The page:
Forum Friday – Read Fine Literature on your DS
On Fridays I like to pick an interesting topic or useful resource from the forum here on the site and share it with a large community of educators. There are so many fantastic ideas out there, that I can’t possibly hope to keep up with them, but I am happy to highlight the few that I can. This week’s post is a revival of an old topic that was lingering on the forum. Matthew3, one of the newest members of the community, was interested in the topic about using the Nintendo DS as an e-book reader to motivate students that might otherwise be turned off by a hefty tome of classic literature.
While I had only found the first rumblings and ideas for a DS text reader a few years ago, matthew3 tracked down some solid information about actual software that is available now (for free!). The Moon Books Project is a website completely dedicated to bringing classic literature, films, and other content to the Nintendo DS. After poking around the Moon Books website, I found a few helpful tutorials and downloads to get you started.
…it looks like there are actually a few DS text readers available now. They all require an external card and dock for the DS like an R4 Multimedia or Supercard DS, and then an SD card or Compact Flash depending on what type of doc you purchase for the DS.
Then you can download one of the text reader programs like DS Libris (which just sounds cool being all Latin), or the DS Reader. There are others, but these were the two easiest to find. There are also a couple of How-To guides on getting started with a DS text reader that can be found here and over here.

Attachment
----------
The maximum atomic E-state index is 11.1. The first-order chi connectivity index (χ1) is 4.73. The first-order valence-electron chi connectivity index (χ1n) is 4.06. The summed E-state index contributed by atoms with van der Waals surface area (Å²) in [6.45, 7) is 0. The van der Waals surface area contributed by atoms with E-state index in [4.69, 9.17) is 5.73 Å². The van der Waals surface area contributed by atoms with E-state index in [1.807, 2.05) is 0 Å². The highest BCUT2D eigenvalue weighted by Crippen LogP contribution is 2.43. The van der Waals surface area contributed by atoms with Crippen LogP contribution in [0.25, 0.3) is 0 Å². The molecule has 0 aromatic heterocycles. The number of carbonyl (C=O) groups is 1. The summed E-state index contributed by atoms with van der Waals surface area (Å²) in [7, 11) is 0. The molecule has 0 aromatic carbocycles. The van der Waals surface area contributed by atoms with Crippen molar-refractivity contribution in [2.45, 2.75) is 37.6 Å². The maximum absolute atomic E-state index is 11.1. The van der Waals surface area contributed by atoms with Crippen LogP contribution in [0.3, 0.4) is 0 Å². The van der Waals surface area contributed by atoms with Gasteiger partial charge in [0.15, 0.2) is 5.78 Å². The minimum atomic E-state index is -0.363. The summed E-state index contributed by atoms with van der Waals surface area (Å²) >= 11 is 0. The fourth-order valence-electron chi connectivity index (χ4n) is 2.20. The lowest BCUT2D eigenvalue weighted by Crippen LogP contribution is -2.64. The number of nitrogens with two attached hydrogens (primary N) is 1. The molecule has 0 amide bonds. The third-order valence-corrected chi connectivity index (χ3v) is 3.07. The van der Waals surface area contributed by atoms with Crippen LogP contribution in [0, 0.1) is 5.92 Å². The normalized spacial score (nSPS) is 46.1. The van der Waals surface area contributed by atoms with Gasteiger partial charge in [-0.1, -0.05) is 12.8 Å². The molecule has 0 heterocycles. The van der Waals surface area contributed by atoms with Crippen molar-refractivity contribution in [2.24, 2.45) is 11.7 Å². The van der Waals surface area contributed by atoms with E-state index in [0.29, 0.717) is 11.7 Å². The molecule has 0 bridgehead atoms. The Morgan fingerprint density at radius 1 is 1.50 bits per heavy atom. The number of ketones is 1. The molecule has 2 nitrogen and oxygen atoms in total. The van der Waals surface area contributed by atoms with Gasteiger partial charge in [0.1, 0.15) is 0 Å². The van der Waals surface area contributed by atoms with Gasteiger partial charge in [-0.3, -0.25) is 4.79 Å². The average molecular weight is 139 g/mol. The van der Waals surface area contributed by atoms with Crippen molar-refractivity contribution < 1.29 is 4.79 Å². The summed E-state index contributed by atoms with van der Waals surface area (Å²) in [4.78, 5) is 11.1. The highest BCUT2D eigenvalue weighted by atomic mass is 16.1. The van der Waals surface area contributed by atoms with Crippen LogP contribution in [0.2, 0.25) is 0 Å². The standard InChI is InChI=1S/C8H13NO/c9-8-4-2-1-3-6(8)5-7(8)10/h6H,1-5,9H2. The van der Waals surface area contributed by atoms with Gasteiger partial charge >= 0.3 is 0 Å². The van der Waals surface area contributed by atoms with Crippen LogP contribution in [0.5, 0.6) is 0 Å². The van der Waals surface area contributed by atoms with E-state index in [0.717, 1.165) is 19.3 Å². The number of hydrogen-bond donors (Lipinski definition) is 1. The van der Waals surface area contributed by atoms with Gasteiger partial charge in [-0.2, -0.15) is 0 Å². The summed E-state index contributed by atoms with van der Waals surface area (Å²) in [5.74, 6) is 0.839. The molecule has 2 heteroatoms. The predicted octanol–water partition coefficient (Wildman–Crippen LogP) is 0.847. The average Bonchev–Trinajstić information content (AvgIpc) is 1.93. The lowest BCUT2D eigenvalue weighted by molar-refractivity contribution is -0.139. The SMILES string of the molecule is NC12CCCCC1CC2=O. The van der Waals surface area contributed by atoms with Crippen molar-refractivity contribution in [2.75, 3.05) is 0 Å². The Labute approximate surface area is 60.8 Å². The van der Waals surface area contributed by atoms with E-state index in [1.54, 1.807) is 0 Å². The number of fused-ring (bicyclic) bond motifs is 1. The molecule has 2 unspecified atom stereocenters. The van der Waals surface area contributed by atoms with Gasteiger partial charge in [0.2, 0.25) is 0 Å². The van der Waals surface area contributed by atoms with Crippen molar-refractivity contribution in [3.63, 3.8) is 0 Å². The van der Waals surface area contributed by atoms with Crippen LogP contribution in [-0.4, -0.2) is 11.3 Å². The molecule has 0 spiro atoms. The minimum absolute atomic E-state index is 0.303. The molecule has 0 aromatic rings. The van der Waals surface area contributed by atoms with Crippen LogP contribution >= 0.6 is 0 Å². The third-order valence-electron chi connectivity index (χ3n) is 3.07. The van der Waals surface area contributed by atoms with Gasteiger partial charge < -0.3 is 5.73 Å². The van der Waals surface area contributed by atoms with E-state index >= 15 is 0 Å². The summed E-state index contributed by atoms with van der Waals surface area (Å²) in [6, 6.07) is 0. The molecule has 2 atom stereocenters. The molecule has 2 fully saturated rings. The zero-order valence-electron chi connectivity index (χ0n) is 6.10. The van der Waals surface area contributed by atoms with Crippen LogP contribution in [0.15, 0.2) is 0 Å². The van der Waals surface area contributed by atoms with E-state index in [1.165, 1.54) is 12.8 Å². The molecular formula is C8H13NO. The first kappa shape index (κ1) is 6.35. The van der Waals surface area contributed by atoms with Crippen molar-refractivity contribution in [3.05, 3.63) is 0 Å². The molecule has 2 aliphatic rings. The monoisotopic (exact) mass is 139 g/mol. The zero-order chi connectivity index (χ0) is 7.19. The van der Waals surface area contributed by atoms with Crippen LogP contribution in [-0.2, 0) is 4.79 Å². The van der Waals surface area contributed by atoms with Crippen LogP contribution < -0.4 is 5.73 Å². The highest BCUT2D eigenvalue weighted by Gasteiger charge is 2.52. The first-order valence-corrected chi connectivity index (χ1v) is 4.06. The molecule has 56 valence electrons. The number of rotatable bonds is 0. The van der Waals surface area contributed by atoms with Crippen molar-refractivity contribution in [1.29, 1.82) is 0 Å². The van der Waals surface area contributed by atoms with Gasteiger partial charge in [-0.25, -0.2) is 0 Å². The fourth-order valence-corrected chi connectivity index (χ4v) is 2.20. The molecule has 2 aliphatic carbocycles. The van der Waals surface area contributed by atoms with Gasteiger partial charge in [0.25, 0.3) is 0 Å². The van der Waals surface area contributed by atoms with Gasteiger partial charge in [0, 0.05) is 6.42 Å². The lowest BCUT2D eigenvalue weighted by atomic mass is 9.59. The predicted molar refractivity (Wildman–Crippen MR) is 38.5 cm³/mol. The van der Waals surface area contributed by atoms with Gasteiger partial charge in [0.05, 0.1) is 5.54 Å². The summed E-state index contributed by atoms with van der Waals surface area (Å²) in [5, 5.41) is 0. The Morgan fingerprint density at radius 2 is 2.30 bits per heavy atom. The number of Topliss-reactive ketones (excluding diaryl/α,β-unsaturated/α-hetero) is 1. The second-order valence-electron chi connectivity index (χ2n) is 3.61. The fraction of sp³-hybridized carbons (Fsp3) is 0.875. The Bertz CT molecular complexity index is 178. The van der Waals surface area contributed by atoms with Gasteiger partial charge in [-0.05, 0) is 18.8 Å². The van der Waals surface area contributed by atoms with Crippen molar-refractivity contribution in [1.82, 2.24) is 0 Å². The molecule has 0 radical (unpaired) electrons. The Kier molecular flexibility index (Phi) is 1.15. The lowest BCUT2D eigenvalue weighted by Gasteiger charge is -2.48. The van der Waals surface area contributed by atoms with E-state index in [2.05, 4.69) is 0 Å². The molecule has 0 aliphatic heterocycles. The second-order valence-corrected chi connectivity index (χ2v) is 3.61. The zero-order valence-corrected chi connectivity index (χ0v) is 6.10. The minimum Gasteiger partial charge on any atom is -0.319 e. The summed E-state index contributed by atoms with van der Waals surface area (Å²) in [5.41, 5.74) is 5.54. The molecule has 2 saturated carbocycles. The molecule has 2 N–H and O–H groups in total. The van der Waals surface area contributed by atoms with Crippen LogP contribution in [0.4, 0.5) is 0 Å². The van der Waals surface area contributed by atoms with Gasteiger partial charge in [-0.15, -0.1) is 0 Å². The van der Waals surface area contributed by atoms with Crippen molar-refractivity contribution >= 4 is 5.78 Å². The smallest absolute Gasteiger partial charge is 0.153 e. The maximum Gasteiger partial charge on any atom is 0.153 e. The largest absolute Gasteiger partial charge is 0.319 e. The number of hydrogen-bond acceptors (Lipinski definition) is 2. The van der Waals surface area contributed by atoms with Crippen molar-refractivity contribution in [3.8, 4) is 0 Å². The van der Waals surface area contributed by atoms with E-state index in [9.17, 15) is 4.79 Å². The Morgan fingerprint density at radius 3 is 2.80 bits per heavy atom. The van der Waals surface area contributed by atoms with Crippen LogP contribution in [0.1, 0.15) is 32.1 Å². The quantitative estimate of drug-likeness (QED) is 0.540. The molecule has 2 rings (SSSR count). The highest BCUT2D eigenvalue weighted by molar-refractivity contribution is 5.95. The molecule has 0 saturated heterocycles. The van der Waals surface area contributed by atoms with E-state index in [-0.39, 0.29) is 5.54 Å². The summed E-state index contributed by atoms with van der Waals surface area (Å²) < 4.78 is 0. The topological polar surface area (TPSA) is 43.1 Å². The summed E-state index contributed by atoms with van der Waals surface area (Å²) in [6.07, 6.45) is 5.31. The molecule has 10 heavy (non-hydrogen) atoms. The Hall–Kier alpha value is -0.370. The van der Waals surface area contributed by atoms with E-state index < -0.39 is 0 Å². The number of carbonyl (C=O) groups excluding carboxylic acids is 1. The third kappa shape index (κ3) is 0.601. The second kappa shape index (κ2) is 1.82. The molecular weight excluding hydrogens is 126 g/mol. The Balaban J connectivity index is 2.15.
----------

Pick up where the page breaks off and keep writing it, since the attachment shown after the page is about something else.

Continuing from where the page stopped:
If you’re willing to get past the techno-mumbo jumbo, it actually sounds like a pretty good way to get e-books on a portable reader for a reasonable sum (much less than for one of Amazon’s Kindles). And since I see about 2 or 3 dozen students after school each day playing with their Nintendo DSes on the way to the bus, there would definitely be plenty of gadgets to try this out. Imagine engaging your students (the older ones at least) with digital copies of the classic literature that they would normally be carrying around in paperback form. As an added bonus, some of the programs are capable of reading other e-text documents, so you could create study guides and other study materials for the students to consume on their portable video game machines.
If I pick up an extra flash card for my DS, I’ll definitely give it a try and let you know how it works.